So we'll start from the beginning. First, the members of the local steering committee, the town's leadership - John O'Keefe, Pauline Moore and Lee Krohn - and Brian Keefe, who served as the chairman of the event, deserve much credit for organizing it and developing the agenda and discussion topics. The Vermont Council on Rural Development, obviously, led by Paul Costello, its executive director, does as well, for marshaling a truly impressive list of state leaders to lead and participate in the series of nine forums on the several topics the Visit focused on.
Forums such as these can go one of two ways - long talkathons that meander around an issue and result in much earnest conversation, but little apparent action afterwards; or earnest, engaged discussion that not only identifies and analyzes a question, but comes up with a realistic, workable strategy for dealing with it and nudging it forward towards a better place.
That is the next step, and one that will come into sharper focus next April 11, when members of the resource team brought together by the Council on Rural Development return for the first of two follow up meetings to discuss findings and action plans.
With the wrapping up of the long-deferred Roundabout project, it certainly is the perfect time for the town and its residents to attempt to look ahead and decide what sort of future we want for the community. To some extent, of course, the future is determined here, as elsewhere, by factors and forces outside of local control - think economic downturn and global warming - but to a large degree, ordinary people, especially in a small town, can have a big impact on a community's character. It's worth trying to organize that energy for outcomes that give private individuals the leeway to pursue personal and entrepreneurial goals within a public framework that seeks to uplift everyone's quality of life.
Manchester has its unique, or at least unusual, qualities. On the one hand it's a basic Vermont town, where some families have been here for generations. Agriculture may no longer be the main driver of the local economy, but the land is still a big part of our collective psyche. But we also have the legacy of a destination spot for visitors and tourists, and that has brought not only a level of material wealth but also a far-reaching arts and cultural scene that is unusual for a town of slightly more than 4,000 people. We also have a remarkable array of educational institutions up through the secondary school level that are a real draw and an economic driver in their own right. On that note, several participants in some of the sessions spoke of how much of an asset it would be to add to that line-up by having some sort of satellite campus of a community college - or any type of post-secondary school. We'd agree. The hard part is making it workable by attracting enough students. The idea has surfaced before, and what takes it out of the realm of sheer fantasy is the fact that the facilities for such an experiment actually exist already. Why should local schools sit idle and relatively unused during evening hours or over the summer? With some creative thinking, and maybe the integration with online learning - the latest rage in education circles - it's not complete and utter fantasy.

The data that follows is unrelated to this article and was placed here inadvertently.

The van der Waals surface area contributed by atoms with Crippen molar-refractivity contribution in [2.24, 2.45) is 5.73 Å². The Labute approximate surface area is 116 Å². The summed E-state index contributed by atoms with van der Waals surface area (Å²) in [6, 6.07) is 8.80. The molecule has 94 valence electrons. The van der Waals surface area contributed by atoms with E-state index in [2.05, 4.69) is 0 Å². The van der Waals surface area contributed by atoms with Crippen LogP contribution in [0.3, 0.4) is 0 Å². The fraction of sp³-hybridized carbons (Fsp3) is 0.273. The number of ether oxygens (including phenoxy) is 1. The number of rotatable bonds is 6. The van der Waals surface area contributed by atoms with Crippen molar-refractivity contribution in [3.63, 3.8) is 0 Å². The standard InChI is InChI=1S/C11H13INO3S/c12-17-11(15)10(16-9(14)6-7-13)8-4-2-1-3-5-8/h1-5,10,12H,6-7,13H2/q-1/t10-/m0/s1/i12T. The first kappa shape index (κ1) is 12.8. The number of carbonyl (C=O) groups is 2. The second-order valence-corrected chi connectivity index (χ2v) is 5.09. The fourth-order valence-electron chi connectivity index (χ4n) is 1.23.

There's a connection between that and another major theme that pervaded several of the discussion groups - attracting a younger demographic set than is currently here. Whether it's the lack of good-paying jobs, or the absence of an active social scene after dark, or a combination of the two, it would certainly be a good thing for Manchester to be an attractive locale for young professionals in their 20's and 30's who perceive Manchester as a good place to live and work. Some already do. What steps the community as a whole can do to make that occur to a larger extent are less clear. Whether it's essential, or something that would be nice, is another question. That may simply be one of those osmotic processes that feeds off of something that's already present, like access to outdoor recreation.
Ultimately, all roads lead to economic vitality as the lubricant to make much of this happen, and many good building blocks are already in place. Real estate values, tax rates and housing costs will all play important roles in determining the quality of life in Manchester. One other factor that deserves some emphasis under the heading of what makes Manchester different is the presence of some large philanthropic money that has paid and paved the way for many civic improvements that other communities could only wish for. But money doesn't grow on trees either, and that philanthropic wealth will rise and fall with events far from the town's boundaries, as well as the worthiness of the proposed purposes for it. Meanwhile, let's appreciate what we have.
While there was a decent cross-section of the community that made it to one or more of the nine sessions, there were of course many who couldn't make it owing to work commitments, or simple lack of interest.
It would have been good to hear from more folks who make up the basic nine-to-five workforce, the blue-collar people, the ones who don't tend to show up in news stories. Getting somewhere between five and 10 percent of the community to take part in the Community Visit is no mean feat - that's better than your typical Town Meeting.
But going forward, hopefully there will be more voices yet to be heard from when it comes to shaping Manchester's future.
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